Most brewers and distillers struggle to manage supply and demand mainly when selling their own products. But for some, ensuring a steady flow of ingredients necessary to their craft can also cause headaches.
Take the plight of tequila producers: The soaring popularity of the agave spirit has created a seller’s market for the fully mature piñas at its heart—and raised crop prices significantly over the last few years.
Other ingredients have been steadier in terms of availability, although the swiftly shifting tastes of consumers—and, therefore, distillers and brewers—have put pressure at various times on hop growers, maltsters, and farmers of all sorts.
Tight agave supplies
Of all the ingredients used to create beverage alcohol, agave is the most susceptible to the rollercoaster of supply, given the six to 10 years it takes for a piña to mature. Just this summer, category king Grupo Cuervo warned that, despite sales increases, it was experiencing a profit squeeze due to “record third-party agave prices.”
Virtually everyone in the business knew this was coming.
“This is the most severe agave shortage we’ve ever had,” says El Tesoro distiller Carlos Camarena. “In the past, the shortages only lasted a couple of years from beginning to end and then we’d have another surplus.”
Right now, though, he expects capacity to lag demand for a few years—and, with agave responsible for about 70 percent of the cost of tequila, that’s significant. It’s a sharp contrast to the crop surplus a few years ago, when some agave farmers opted to instead grow products such as sugar cane (which has a faster turnaround).
Camarena and others worry that some distillers are harvesting unripe agave to make up the shortfall, which will likely extend the situation further. It’s also not good for quality. “Try to make a banana pie with a green banana and it won’t be very good,” he says. “[Using unripe piñas] will affect the quality of the tequila the same way when the agave aren’t mature.”
Most companies own or contract for the majority of their piñas, but it’s inevitable for many distillers to have to enter the spot market to make up shortages. Those that can control their supply, do. For Tres Agaves’ Master Distiller Iliana Partida, becoming an organic brand (with the release of its first organic blanco earlier this year) created an added challenge that was made possible by partnerships with suppliers. “We’ve worked hard to build a strong partnership with our single-source agave supplier, which lets us not only continue sourcing agave solely from the Tequila Valley [in Jalisco, Mexico], but also ensures those agave have reached the right maturity and are at the right price point to create the ideal price-and-quality balance,” she says.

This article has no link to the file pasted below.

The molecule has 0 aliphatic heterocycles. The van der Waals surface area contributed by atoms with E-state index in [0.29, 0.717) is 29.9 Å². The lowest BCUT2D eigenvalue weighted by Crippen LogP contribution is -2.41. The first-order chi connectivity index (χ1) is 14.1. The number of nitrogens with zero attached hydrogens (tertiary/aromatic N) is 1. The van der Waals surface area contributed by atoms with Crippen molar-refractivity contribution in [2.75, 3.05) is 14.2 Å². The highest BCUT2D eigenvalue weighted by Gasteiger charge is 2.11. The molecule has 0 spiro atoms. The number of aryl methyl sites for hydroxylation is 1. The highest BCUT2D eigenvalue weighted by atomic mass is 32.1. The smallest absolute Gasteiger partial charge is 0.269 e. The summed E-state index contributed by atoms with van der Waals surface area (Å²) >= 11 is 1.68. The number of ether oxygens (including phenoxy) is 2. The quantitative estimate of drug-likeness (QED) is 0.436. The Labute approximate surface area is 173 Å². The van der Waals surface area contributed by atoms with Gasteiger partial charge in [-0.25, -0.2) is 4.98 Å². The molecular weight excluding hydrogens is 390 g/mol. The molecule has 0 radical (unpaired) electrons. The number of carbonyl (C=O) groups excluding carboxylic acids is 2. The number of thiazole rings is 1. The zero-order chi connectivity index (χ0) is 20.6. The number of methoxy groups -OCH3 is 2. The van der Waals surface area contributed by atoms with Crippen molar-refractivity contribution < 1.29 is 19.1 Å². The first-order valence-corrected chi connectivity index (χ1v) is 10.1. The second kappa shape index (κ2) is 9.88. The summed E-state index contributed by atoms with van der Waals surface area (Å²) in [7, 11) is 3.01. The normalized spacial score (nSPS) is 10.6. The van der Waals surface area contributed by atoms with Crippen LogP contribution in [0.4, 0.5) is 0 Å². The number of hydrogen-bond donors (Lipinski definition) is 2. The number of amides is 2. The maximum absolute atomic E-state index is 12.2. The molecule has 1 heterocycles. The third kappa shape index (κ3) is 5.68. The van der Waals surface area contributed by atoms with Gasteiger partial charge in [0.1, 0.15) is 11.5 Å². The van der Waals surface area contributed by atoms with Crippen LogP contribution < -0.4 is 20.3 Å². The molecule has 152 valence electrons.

Mezcal faces similar issues, made even more difficult by the wilder nature of many non-tequila agave varieties. (Tequila must be made with only the blue Webber agave, while mezcals can be made from dozens of types, most of them wild.)
Sombra mezcal distiller John Sean Fagan says creating reliable relationships with farmers is key. “We currently have enough agave growing on our land and through long-term relationships with local farmers to sustain production and growth for the next few years,” he says. “We’re also committed to replanting agave crops to replenish our use. In addition to our espadin crops, we’ve planted 20,000 tobala agaves from seed and will replant them in the wild when they’re large enough to survive transplant.”
Monoculture is another worry. “We’re seeing plants get weaker and more susceptible to pests and diseases,” says Camarena. “That’s a risk for the future. If a major disease hits, it could cripple the industry due to genetic uniformity.” He compares [the looming threat] to living on California’s fault line: “It’s the same with agave: Everybody knows that someday we will have a major disease attacking the agave plants, we just don’t know when.”